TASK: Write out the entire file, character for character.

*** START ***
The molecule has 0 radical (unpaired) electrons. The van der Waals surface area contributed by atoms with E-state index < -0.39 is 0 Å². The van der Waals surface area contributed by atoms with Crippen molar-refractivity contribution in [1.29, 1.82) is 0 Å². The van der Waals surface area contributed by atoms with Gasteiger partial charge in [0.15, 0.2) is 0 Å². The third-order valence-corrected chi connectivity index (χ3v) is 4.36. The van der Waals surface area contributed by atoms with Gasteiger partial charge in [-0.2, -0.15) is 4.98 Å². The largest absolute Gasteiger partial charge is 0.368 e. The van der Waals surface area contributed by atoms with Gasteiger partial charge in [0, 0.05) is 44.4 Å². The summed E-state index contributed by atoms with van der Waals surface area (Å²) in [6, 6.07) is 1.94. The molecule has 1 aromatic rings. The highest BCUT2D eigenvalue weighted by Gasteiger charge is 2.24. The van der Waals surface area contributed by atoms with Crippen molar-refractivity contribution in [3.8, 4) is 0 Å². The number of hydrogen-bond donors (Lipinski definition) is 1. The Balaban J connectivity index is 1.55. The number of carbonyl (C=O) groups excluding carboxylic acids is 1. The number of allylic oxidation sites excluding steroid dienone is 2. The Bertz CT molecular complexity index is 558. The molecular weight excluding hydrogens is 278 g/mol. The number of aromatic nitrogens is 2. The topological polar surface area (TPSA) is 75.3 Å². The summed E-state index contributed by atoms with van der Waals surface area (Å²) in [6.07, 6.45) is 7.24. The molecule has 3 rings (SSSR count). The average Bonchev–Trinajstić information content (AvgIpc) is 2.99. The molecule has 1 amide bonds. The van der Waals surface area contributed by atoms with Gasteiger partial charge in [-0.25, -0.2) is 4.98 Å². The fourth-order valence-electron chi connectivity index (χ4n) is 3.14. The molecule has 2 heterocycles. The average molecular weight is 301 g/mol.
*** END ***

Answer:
The molecule has 0 radical (unpaired) electrons. The van der Waals surface area contributed by atoms with E-state index < -0.39 is 0 Å². The van der Waals surface area contributed by atoms with Crippen molar-refractivity contribution in [1.29, 1.82) is 0 Å². The van der Waals surface area contributed by atoms with Gasteiger partial charge in [0.15, 0.2) is 0 Å². The third-order valence-corrected chi connectivity index (χ3v) is 4.36. The van der Waals surface area contributed by atoms with Gasteiger partial charge in [-0.2, -0.15) is 4.98 Å². The largest absolute Gasteiger partial charge is 0.368 e. The van der Waals surface area contributed by atoms with Gasteiger partial charge in [0, 0.05) is 44.4 Å². The summed E-state index contributed by atoms with van der Waals surface area (Å²) in [6, 6.07) is 1.94. The molecule has 1 aromatic rings. The highest BCUT2D eigenvalue weighted by Gasteiger charge is 2.24. The van der Waals surface area contributed by atoms with Crippen molar-refractivity contribution in [3.8, 4) is 0 Å². The number of hydrogen-bond donors (Lipinski definition) is 1. The Balaban J connectivity index is 1.55. The number of carbonyl (C=O) groups excluding carboxylic acids is 1. The number of allylic oxidation sites excluding steroid dienone is 2. The Bertz CT molecular complexity index is 558. The molecular weight excluding hydrogens is 278 g/mol. The number of aromatic nitrogens is 2. The topological polar surface area (TPSA) is 75.3 Å². The summed E-state index contributed by atoms with van der Waals surface area (Å²) in [6.07, 6.45) is 7.24. The molecule has 3 rings (SSSR count). The average Bonchev–Trinajstić information content (AvgIpc) is 2.99. The molecule has 1 amide bonds. The van der Waals surface area contributed by atoms with Gasteiger partial charge in [-0.25, -0.2) is 4.98 Å². The fourth-order valence-electron chi connectivity index (χ4n) is 3.14. The molecule has 2 heterocycles. The average molecular weight is 301 g/mol.